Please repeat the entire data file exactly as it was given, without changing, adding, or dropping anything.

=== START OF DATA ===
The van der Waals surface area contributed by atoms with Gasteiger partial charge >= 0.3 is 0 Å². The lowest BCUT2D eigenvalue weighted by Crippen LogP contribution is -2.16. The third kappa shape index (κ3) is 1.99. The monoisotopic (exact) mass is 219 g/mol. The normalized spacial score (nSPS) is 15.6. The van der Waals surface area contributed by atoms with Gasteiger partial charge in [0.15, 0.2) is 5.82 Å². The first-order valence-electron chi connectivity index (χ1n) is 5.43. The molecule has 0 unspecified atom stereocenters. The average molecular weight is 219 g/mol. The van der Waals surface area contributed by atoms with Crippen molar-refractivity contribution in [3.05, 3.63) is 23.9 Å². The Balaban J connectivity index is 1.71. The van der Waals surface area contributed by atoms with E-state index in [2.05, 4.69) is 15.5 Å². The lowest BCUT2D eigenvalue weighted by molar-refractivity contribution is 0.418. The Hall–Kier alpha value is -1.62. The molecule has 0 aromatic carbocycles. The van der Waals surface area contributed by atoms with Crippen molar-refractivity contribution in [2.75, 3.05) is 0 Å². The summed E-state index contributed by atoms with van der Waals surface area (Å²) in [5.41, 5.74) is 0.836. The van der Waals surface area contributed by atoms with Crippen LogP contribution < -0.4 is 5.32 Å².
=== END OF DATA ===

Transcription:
The van der Waals surface area contributed by atoms with Gasteiger partial charge >= 0.3 is 0 Å². The lowest BCUT2D eigenvalue weighted by Crippen LogP contribution is -2.16. The third kappa shape index (κ3) is 1.99. The monoisotopic (exact) mass is 219 g/mol. The normalized spacial score (nSPS) is 15.6. The van der Waals surface area contributed by atoms with Gasteiger partial charge in [0.15, 0.2) is 5.82 Å². The first-order valence-electron chi connectivity index (χ1n) is 5.43. The molecule has 0 unspecified atom stereocenters. The average molecular weight is 219 g/mol. The van der Waals surface area contributed by atoms with Crippen molar-refractivity contribution in [3.05, 3.63) is 23.9 Å². The Balaban J connectivity index is 1.71. The van der Waals surface area contributed by atoms with E-state index in [2.05, 4.69) is 15.5 Å². The lowest BCUT2D eigenvalue weighted by molar-refractivity contribution is 0.418. The Hall–Kier alpha value is -1.62. The molecule has 0 aromatic carbocycles. The van der Waals surface area contributed by atoms with Crippen molar-refractivity contribution in [2.75, 3.05) is 0 Å². The summed E-state index contributed by atoms with van der Waals surface area (Å²) in [5.41, 5.74) is 0.836. The van der Waals surface area contributed by atoms with Crippen LogP contribution < -0.4 is 5.32 Å².